A British teenager has been charged with hacking Twitter and stealing thousands of dollars worth of Bitcoin by taking over the accounts of celebrities and top businessmen.
The US Department of Justice charged Mason Sheppard, 19, of Bognor Regis, with conspiracy to commit wire fraud, conspiracy to commit money laundering, and the intentional access of a protected computer.
Mr Sheppard was one of three people charged with the hack, which took place earlier this month and saw accounts belonging to Bill Gates, Elon Musk and Barack Obama hijacked and used to post links to Bitcoin wallets along with false claims that payments would be matched.
More than $100,000 was stolen in the scam, the DoJ said. The charges carry a maximum penalty of 45 years in prison.
US Attorney David L. Anderson said: 'Criminal conduct over the Internet may feel stealthy to the people who perpetrate it, but there is nothing stealthy about it.'
Sheppard, also known as 'Chaewon,' 19, was charged in a criminal complaint in the Northern District of California.
The charges were conspiracy to commit wire fraud, conspiracy to commit money laundering, and the intentional access of a protected computer.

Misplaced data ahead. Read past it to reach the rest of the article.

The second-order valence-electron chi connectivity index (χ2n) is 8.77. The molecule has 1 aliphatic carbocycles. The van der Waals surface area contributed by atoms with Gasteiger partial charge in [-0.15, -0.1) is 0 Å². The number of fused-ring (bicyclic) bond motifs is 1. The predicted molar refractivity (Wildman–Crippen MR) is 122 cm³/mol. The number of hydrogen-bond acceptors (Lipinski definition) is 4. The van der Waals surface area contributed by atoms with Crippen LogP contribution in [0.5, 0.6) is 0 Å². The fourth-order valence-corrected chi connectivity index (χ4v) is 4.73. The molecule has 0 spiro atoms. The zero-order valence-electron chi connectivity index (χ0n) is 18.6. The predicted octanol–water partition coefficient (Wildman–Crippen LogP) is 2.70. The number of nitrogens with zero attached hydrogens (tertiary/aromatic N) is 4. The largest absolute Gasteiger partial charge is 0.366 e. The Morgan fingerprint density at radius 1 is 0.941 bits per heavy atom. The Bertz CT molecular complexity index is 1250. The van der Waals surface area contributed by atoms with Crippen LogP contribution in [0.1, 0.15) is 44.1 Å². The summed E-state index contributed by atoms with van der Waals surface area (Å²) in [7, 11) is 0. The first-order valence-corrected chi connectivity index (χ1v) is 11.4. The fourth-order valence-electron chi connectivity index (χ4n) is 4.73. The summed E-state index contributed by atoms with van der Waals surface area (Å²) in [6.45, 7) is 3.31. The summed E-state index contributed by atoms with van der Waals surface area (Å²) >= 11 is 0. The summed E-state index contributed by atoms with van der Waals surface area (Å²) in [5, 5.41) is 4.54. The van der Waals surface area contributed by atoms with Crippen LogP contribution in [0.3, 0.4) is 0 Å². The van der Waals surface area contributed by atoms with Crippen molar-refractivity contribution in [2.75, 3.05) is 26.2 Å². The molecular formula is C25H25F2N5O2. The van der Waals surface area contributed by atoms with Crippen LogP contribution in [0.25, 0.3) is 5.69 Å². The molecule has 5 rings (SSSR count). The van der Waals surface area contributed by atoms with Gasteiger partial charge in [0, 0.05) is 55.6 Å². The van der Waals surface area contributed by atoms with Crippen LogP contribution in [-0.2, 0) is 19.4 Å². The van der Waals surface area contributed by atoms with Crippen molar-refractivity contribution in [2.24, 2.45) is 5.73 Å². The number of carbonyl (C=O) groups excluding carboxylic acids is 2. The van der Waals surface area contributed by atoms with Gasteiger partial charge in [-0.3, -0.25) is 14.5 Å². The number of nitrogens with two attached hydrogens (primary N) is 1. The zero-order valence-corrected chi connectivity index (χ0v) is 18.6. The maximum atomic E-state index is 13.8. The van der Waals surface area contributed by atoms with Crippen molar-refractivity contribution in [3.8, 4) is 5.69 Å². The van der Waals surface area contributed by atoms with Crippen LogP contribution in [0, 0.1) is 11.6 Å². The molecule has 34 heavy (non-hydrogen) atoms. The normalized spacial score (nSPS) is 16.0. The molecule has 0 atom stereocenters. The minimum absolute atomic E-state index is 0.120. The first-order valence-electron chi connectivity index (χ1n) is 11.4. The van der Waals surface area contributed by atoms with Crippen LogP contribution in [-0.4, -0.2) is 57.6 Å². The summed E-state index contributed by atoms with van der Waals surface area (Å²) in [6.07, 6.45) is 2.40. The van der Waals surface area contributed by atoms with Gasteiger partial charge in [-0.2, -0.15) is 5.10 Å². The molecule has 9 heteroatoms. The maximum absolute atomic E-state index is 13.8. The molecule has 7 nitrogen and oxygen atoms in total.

Nima Fazeli, also known as 'Rolex,' 22, of Orlando, Florida, was charged with aiding and abetting the intentional access of a protected computer.
The third defendant is a juvenile who will not be identified, the justice department said.
Anderson said: 'There is a false belief within the criminal hacker community that attacks like the Twitter hack can be perpetrated anonymously and without consequence.
'Today's charging announcement demonstrates that the elation of nefarious hacking into a secure environment for fun or profit will be short-lived.
'Criminal conduct over the Internet may feel stealthy to the people who perpetrate it, but there is nothing stealthy about it. In particular, I want to say to would-be offenders, break the law, and we will find you.'
The criminal complaints says the Twitter attack consisted of a combination of technical breaches and social engineering.
'The result of the Twitter hack was the compromise of approximately 130 Twitter accounts pertaining to politicians, celebrities, and musicians,' it says.
'The hackers are alleged to have created a scam bitcoin account, to have hacked into Twitter VIP accounts, to have sent solicitations from the Twitter VIP accounts with a false promise to double any bitcoin deposits made to the scam account, and then to have stolen the bitcoin that victims deposited into the scam account.
'As alleged in the complaints, the scam bitcoin account received more than 400 transfers worth more than 100,000 US dollars (£76,000).
'The defendants are alleged to have victimised the Twitter VIP users whose accounts were hacked. The defendants are alleged to have victimised the people who sent bitcoin in response to the scam solicitations.'
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